The second thought that entered my mind after hearing of the awful accident was that of my own good fortune. I too have had multiple near life-altering experiences dealt to me by the hands of one of these off-road, out-of-control, all-terrain vehicles; my ATV of choice, my big brother’s 4X4 motorcycle, a quad.

It was near the end in July 2009 when I found myself making tracks at 68 km/hr down an over-grown back road just a few kilometres south of Esterhazy, Saskatchewan. In my wake of dust and high-pitched yips was my best buddy and cousin, Reid. His quad was pocket-sized in comparison to the machine that roared between my legs, but still, he managed to keep up with me and my growing confidence. The morning led into the afternoon as the day seemed to disappear faster than our fuel; it was time to begin our trek back to town.

To be fair, Reid and I swapped quads for the trip back to Esterhazy; it was my turn to suck dust. We were on the homestretch; Esterhazy’s tall blue water tower was the landmark that kept us in the right direction. The back road that led into town turned into a makeshift back alley built through a farmer’s field; we jumped onto it in order to avoid the streets, and get the bikes back to the garage. I had been riding all day by this time, and my confidence was sky-high as I made my move and passed Reid on the unknown alley that felt to me like a speed track. I waved as he obviously let off the throttle, enabling to safely pass; I didn’t look back. My machine was wide open, humming like a lawnmower begging for an oil change. I loved the freedom and the fast fresh air as the town approached, now only a block away. What happened next did not, but easily could have changed my life forever.

Reid claims that his speedometer read 58km/hr at the time of my accident; I didn’t have a speedometer on my toy-like quad; it wouldn’t have mattered if I did, I wanted to win the “race”. With the homes that border Esterhazy now within a stone’s throw, I came upon a deep trench that had been dug, I’m guessing, for drainage. I had no time to slow down as I careened into the trench. The inflated tires hit the opposite side of the trench with great might, pole vaulting me into the air. Upon impact, my right knee smashed the engine of the bike as my ribs became tenderized by the handlebars. From behind, Reid says, “It looked like you were dancing on top of the quad’s seat…five feet in mid-air.”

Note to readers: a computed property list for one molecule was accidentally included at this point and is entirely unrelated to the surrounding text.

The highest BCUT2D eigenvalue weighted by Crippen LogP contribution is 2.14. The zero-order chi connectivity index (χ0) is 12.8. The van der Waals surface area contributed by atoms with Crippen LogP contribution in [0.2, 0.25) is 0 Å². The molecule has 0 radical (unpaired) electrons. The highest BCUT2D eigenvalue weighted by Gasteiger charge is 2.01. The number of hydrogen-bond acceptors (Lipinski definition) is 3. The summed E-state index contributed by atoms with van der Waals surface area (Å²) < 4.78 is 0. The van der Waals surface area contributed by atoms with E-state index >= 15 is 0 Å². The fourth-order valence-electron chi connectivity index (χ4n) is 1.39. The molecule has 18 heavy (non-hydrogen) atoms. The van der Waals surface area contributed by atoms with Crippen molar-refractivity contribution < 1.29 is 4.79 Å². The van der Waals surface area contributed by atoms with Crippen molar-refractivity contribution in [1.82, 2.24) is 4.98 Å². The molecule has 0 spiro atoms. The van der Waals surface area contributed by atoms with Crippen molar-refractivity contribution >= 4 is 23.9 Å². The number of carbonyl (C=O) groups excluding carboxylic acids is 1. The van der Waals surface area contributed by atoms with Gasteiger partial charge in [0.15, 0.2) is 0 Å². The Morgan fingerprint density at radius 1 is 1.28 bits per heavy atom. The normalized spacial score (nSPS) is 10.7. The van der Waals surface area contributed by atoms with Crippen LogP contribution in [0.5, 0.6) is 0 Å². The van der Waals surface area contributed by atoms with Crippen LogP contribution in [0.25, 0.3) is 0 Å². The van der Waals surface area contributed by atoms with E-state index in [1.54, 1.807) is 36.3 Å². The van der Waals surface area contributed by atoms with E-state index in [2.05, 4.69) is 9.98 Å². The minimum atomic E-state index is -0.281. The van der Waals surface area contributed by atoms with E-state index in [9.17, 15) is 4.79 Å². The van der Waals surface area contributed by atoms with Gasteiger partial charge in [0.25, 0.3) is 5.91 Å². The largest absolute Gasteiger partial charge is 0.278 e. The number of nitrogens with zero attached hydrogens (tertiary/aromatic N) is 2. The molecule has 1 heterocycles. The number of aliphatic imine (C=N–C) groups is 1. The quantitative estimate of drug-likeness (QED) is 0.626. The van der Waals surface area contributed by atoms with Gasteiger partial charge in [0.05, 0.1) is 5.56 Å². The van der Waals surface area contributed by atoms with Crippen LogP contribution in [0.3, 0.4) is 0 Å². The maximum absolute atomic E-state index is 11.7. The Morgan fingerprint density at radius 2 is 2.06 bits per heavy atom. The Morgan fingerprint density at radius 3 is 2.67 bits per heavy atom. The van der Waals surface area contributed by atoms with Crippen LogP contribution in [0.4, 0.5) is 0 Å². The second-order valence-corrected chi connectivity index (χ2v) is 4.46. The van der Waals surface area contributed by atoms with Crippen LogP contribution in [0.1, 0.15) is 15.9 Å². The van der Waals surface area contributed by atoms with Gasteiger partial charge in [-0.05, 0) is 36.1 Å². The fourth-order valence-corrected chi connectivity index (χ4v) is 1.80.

The slow-motion feel of the incident did not last past my airborne voyage, and I came crashing down into the rough stubble field. I landed on the small of my back, whipping my head violently into the earth; this story could not be written if I was not wearing my helmet. As I slid to a halt, I could hear Reid approaching, his laughter loader than his quad; the quad I was riding now sat on all four wheels, staled. I understand how humorous wipe-outs can look to those not involved so I cannot blame Reid for his premature laughter; he quickly stopped laughing after I pulled my helmet off of my sweat-drenched head and he saw the agony on my face. I was concussed.

I tried to stand-up and play-off the crash like it was no big deal, but the stars that swirled around inside of my head caused me to collapse back to the ground. By this time, three locals who apparently witnessed the mishap came running to my aid. They could not believe what they saw. They could not believe that I didn’t want an ambulance; all I wanted was for them to leave me alone in my post-concussion state. The three concerned locals finally left once I stood back up and sat on the big quad. But, I was not well! My knee was bleeding profusely. My ribs throbbed. I felt like vomiting. I must have looked like a bobble-head sitting on that bike, trying to compose myself.